Do you sometimes wonder if the economy is the ‘foundation of everything’ in public discourse? Do you question the impact of this on public policy, public interest and democracy?
Why not be part of the dialogue and join us for a public conversation on ‘economics imperialism’?
The Whitlam Institute is pleased to present visiting US scholar, Dr Edward Nik-Khah, discussing ‘economics imperialism’ from its roots in neoliberalism through to its contemporary implications. Dr Nik-Khah shines a fresh light on how the world works through his deep understanding of the evolution of political and economic thought. Joining him will be Whitlam Institute Professorial Research Fellow Professor Anna Yeatman.
This is an opportunity to engage with important questions of public interest in civil debate and we do hope you will join us.
Refreshments from 5.30pm, talk starts at 6.00pm.
ABOUT OUR SPEAKERS
Dr Edward Nik-Khah is an Associate Professor of Economics at Roanoke College. He has previously completed research on the historical development of neoliberal pharmaceutical science, the role of George Stigler as architect of Chicago neoliberalism, economics imperialism, and the political economy of market design, for which he won the K. William Kapp Prize from the European Association of Evolutionary Political Economy. Current research of his (with Philip Mirowski) examines the history of the economics of information and market design in twentieth century economics.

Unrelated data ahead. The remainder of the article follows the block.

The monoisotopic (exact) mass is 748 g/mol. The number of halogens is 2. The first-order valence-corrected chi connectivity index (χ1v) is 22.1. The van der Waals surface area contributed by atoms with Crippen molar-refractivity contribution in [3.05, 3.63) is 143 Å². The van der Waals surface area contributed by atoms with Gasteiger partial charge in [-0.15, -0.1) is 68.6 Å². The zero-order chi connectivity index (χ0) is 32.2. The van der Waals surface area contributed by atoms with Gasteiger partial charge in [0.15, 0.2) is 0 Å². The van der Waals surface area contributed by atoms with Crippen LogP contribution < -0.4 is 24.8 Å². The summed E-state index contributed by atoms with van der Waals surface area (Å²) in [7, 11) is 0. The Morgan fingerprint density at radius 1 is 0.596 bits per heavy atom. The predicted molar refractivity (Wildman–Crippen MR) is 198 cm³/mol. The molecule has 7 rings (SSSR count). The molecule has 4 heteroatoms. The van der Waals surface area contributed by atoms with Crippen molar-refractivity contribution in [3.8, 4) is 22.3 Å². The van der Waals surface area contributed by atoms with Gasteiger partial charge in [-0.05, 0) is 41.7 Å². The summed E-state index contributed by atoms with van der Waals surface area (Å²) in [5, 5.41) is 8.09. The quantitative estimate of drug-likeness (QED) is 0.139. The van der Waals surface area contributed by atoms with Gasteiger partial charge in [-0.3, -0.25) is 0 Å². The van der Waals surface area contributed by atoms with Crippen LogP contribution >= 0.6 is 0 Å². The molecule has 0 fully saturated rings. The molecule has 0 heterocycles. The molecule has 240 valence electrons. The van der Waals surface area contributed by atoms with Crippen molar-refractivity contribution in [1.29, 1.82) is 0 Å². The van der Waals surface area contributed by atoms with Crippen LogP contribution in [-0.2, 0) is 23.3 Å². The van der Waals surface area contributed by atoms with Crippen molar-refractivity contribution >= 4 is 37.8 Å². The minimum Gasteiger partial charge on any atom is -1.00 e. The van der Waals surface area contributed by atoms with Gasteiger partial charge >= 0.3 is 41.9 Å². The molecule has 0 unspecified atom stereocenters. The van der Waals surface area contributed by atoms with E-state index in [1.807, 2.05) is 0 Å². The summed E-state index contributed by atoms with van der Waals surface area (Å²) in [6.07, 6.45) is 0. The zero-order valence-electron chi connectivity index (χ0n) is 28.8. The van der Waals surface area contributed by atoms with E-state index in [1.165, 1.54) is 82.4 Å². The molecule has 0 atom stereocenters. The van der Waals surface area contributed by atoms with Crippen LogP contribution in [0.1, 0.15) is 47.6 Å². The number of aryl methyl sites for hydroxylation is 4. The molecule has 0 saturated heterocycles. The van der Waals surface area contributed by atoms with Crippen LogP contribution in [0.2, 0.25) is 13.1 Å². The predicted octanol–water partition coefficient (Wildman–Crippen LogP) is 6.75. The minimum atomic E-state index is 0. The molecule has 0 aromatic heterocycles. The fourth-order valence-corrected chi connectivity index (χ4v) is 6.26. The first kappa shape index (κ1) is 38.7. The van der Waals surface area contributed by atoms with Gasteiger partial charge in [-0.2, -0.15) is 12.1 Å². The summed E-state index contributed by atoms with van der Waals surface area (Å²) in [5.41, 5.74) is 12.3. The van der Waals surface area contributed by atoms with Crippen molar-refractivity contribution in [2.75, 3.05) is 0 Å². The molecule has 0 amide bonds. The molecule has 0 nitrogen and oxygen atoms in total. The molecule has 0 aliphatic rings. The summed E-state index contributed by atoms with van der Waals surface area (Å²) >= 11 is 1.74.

Professor Anna Yeatman took up her appointment as the inaugural Whitlam Institute Professorial Research Fellow in December 2011. She leads the Whitlam Institute's flagship public policy program under the banner of Human Rights and Public Life. Professor Yeatman has previously held professorial appointments at the University of Alberta, Macquarie University and the University of Waikato. She is a political and social theorist, who also has experience in policy consultancy work mostly in the human services.
Thanks to our generous hosts Corrs Chambers Westgarth.
The Whitlam Institute within Western Sydney University exists not simply to preserve the legacy of the Hon Gough Whitlam AC QC through the Prime Ministerial Collection, but to ensure that his legacy lives through our commitment to bold public policy and social reform and through our efforts to nurture an interest in and understanding of our democracy.
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